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The Future Starts Today: General Lessons from Scenario Foresight of the Emerging European Union Homeland Security System and the Comprehensive Approach

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Title: The Future Starts Today: General Lessons from Scenario Foresight of the Emerging European Union Homeland Security System and the Comprehensive Approach


1
The Future Starts Today General Lessons from
Scenario Foresight of the Emerging European Union
Homeland Security System and the Comprehensive
Approach
  • BREAKOUT SESSION
  • 15th Annual Emergency Management Higher Education
    Conference June 4-7, 2012
  • Emergency Management Institute, Emmitsburg, MD

2
References
  • Contributing CEUSS team includes Alexander
    Siedschlag, Andrea Jerkovic and Rosemarie Stangl
  • Presentation draws from results of the following
    FOCUS documents
  • Deliverable 3.2 Alternative futures of the
    comprehensive approach
  • Deliverable 4.1 Problem space report
    nature/environment
  • Deliverable 5.2 Report on interdependencies of
    critical infrastructures
  • Summary of FOCUS problem space descriptions
  • Public versions of these documents are available
    on the FOCUS website http//www.focusproject.eu/w
    eb/focus/downloads

3
Objectives
  • To present, discuss and elaborate on mid-term
    results of the European Union co-funded research
    project FOCUS (Foresight Security Scenarios
    Mapping Research to a Comprehensive Approach to
    Exogenous EU Roles).
  • To introduce selected aspects of the European
    Unions emerging homeland security system, as
    among other things addressed by FOCUS.
  • To address the EU comprehensive approach and
    its future.
  • To place FOCUS results into a comprehensive
    context of future roles of higher education
    research and teaching in homeland security and
    emergency management.

4
Overview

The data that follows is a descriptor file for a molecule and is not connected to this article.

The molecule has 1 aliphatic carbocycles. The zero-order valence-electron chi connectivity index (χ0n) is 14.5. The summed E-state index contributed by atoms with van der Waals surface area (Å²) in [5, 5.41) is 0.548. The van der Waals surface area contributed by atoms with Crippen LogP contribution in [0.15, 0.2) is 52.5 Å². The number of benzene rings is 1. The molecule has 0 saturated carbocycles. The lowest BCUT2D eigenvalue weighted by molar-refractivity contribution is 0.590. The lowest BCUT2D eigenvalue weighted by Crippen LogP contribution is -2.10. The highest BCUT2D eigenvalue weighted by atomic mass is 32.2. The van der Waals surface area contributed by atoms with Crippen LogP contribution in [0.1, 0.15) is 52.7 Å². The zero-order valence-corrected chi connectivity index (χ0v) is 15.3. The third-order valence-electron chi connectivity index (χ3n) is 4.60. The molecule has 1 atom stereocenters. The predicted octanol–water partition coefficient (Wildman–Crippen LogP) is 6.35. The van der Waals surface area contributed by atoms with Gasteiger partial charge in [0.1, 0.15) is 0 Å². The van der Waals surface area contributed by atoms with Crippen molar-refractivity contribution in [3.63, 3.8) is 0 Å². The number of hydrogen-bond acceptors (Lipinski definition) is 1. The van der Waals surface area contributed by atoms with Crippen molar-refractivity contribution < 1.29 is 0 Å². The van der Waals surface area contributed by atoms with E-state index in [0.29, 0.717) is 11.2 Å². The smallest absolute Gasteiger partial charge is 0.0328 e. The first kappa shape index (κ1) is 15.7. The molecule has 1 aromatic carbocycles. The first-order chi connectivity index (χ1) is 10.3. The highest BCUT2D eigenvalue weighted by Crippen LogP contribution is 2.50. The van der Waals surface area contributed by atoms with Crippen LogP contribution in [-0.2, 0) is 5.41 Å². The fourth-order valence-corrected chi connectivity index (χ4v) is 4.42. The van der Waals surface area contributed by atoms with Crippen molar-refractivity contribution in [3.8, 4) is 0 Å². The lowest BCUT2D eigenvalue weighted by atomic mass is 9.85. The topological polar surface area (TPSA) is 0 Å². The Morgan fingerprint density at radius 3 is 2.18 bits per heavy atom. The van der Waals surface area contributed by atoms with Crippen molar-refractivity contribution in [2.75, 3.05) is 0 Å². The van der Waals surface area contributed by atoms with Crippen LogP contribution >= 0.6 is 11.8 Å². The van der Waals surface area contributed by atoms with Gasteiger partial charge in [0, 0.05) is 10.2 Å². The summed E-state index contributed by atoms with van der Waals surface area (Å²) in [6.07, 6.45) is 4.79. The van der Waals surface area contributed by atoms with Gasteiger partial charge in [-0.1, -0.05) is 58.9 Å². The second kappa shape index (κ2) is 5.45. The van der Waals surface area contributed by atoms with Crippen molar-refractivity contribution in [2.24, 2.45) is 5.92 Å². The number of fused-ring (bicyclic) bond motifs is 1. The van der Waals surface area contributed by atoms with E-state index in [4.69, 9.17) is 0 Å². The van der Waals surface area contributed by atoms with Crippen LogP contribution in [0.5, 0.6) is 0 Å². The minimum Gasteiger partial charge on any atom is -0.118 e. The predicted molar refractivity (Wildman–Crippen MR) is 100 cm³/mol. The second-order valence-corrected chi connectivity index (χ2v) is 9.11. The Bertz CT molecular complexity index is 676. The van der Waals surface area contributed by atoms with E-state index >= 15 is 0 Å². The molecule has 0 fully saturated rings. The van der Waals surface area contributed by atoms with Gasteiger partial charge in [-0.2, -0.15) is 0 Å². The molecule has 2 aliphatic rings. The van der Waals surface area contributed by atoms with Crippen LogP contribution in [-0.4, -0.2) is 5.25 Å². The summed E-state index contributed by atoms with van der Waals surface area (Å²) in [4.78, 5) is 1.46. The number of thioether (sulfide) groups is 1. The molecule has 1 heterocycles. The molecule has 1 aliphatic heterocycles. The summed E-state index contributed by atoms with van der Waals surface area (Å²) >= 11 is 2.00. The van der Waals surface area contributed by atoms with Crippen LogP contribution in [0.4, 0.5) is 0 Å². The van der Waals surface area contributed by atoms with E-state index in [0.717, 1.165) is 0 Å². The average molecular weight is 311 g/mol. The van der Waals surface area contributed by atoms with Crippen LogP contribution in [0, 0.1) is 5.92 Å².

• EU security research project FOCUS
  • FOCUS five big themes (2035)
  • FOCUS three levels of analysis development
  • FOCUS contribution to future higher education
    programs
  • Emerging European Union homeland security system
  • Example EC Humanitarian Aid and Civil Protection
    Department MIC
  • Example European Programme for Critical
    Infrastructure Protection (EPCIP)
  • Example EU concept of the comprehensive approach
  • FOCUS results on comprehensive approach (CA)
  • Alternative futures of needs for CA-related
    research and higher education
  • Indicative scenario space for future EU security
    research
  • Further challenges for higher education programs

5
Topic won by FOCUS
  • Topic SEC-2010.6.3-2 Fore sighting the
    contribution of security research to meet the
    future EU roles
  • Description of the topic
  • New tasks are expected to strengthen the EU's
    role towards providing a comprehensive security
    approach to its citizens. The external dimension
    of security may become every more important. The
    security impact of global climate change needs to
    be addressed. Furthermore, a stronger common
    approach to civil protection and crisis
    management is needed. The task is to develop
    scenarios as how security research under FP7 and
    beyond can best contribute to this comprehensive
    approach while giving due consideration to the
    ethical and societal dimension.
  • Expected impact Provide input for the planning
    of security research to meet future EU roles
    beyond those defined in the ESRAB report.

6
EU security research project FOCUS
  • FOCUS Foresight Security Scenarios Mapping
    Research to a Comprehensive Approach to Exogenous
    EU Roles
  • FOCUS has the mission to propose future tracks of
    civil security research and emergency management
    research in order to support a comprehensive
    approach to future European homeland security,